All native stands found in Svalbard are located on slopes with meadows and stable scree exposed to high insolation rates, or to the surroundings of warm springs, i.e., the climatically most favourable sites in all of Svalbard. On well drained fine textured or mixed substrates with circumneutral or basic soil reaction (pH). Probably not growing under acidic conditions. Requiring snow protection during winter. Grazed by reindeer and geese.
In addition, the species has been found on disturbed ground a few places in settlements and near cabins, obviously introduced.
Native and introduced. Thermophilous. As native found in the middle arctic tundra zone and the weakly and clearly continental sections. The known native stands of Poa alpina var. alpina in Spitsbergen are all located in very favourable sites: the close surroundings of the warm springs at Bockfjorden (Haakon VII Land) and three southwest-facing slopes with a very high number of other thermophilous indicator species at Sassendalen (Sabine Land) and Wijdefjorden (Ny-Friesland). The populations may be relicts from the Holocene Hypsithermal (8000–4000 BP).
Seminiferous Poa alpina has been documented from three other sites where we assume it to have been introduced: Tunheim on Bjørnøya, observed in 1957 and 1983 (Rønning 1959; Engelskjøn 1986), Hiorthhamn at Adventfjorden 1939 (Nordenskiöld Land) and Ny-Ålesund at Kongsfjorden 1939 (Oscar II Land), both the latter reported by Hadač (1941).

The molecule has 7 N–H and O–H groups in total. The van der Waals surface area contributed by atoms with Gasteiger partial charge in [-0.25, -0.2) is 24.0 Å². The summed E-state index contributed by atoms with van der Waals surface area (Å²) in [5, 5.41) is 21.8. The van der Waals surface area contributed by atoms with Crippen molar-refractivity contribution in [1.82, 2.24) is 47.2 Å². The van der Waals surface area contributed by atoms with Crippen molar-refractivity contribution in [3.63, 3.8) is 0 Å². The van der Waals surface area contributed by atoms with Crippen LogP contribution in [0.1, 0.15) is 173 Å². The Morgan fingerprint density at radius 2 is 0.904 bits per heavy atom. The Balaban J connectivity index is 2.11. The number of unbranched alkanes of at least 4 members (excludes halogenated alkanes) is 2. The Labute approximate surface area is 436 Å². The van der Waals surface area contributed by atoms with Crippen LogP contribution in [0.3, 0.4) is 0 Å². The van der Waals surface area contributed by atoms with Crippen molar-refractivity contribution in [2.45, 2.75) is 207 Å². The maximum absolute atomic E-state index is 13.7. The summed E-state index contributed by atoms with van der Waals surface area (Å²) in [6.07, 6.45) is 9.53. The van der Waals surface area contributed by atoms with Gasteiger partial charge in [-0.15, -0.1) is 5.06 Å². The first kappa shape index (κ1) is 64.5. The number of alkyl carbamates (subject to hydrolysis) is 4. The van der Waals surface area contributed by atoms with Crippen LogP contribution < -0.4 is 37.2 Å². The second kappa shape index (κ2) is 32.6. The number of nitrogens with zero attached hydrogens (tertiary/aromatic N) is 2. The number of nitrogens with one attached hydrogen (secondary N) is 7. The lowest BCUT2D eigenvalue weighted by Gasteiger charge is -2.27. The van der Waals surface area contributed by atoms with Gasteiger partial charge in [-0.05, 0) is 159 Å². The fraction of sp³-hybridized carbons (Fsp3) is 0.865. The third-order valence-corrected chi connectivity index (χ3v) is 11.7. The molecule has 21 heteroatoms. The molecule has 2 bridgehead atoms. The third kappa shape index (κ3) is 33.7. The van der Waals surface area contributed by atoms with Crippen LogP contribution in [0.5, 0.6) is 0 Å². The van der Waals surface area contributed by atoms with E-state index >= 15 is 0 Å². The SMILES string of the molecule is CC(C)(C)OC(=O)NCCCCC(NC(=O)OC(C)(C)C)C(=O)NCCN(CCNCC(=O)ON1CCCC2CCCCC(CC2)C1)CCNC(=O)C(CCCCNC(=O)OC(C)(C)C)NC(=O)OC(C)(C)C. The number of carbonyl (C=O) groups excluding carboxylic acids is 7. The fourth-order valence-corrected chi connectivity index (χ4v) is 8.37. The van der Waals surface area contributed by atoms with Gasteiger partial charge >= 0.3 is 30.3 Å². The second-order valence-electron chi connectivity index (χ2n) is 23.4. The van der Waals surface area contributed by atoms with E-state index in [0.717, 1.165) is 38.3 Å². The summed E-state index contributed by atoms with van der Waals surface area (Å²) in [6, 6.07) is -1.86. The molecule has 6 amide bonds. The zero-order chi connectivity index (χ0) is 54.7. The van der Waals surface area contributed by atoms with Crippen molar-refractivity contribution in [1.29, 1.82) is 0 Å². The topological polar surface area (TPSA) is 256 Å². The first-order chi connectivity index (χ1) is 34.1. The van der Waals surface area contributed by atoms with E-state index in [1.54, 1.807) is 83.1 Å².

The global range of Poa alpina var. alpina is nearly circumpolar in the boreal and southern arctic zones but with a huge gap in Siberia east of the Jenissei (but it occurs in the S Siberian mountains). The Svalbard occurrences are by far the most northern ones known in the world; in Russia it reaches the southern island in Novaya Zemlya, in Greenland the middle parts, and in Canada the central parts of the Arctic Archipelago, in all cases at latitudes 5–10° south of Svalbard.
See also var. vivipara.